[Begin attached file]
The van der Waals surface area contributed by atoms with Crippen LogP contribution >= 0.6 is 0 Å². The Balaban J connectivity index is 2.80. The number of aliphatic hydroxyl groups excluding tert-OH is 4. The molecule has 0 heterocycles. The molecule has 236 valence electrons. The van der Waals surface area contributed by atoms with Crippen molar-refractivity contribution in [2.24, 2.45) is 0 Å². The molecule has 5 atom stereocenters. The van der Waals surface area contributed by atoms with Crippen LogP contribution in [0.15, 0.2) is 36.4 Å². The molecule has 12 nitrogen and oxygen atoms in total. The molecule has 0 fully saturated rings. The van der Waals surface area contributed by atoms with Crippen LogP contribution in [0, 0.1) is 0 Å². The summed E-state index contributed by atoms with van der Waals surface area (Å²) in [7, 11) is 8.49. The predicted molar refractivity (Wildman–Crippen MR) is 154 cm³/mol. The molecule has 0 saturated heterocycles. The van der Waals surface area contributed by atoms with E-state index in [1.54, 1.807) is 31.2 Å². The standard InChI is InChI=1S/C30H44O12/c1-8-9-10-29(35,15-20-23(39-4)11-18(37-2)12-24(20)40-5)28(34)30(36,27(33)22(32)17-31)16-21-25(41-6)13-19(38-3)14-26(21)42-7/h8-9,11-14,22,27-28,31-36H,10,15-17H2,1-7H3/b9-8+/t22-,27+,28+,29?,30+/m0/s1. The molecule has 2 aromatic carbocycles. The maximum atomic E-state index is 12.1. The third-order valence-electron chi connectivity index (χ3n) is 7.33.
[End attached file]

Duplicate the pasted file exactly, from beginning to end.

The van der Waals surface area contributed by atoms with Crippen LogP contribution >= 0.6 is 0 Å². The Balaban J connectivity index is 2.80. The number of aliphatic hydroxyl groups excluding tert-OH is 4. The molecule has 0 heterocycles. The molecule has 236 valence electrons. The van der Waals surface area contributed by atoms with Crippen molar-refractivity contribution in [2.24, 2.45) is 0 Å². The molecule has 5 atom stereocenters. The van der Waals surface area contributed by atoms with Crippen LogP contribution in [0.15, 0.2) is 36.4 Å². The molecule has 12 nitrogen and oxygen atoms in total. The molecule has 0 fully saturated rings. The van der Waals surface area contributed by atoms with Crippen LogP contribution in [0, 0.1) is 0 Å². The summed E-state index contributed by atoms with van der Waals surface area (Å²) in [7, 11) is 8.49. The predicted molar refractivity (Wildman–Crippen MR) is 154 cm³/mol. The molecule has 0 saturated heterocycles. The van der Waals surface area contributed by atoms with E-state index in [1.54, 1.807) is 31.2 Å². The standard InChI is InChI=1S/C30H44O12/c1-8-9-10-29(35,15-20-23(39-4)11-18(37-2)12-24(20)40-5)28(34)30(36,27(33)22(32)17-31)16-21-25(41-6)13-19(38-3)14-26(21)42-7/h8-9,11-14,22,27-28,31-36H,10,15-17H2,1-7H3/b9-8+/t22-,27+,28+,29?,30+/m0/s1. The molecule has 2 aromatic carbocycles. The maximum atomic E-state index is 12.1. The third-order valence-electron chi connectivity index (χ3n) is 7.33.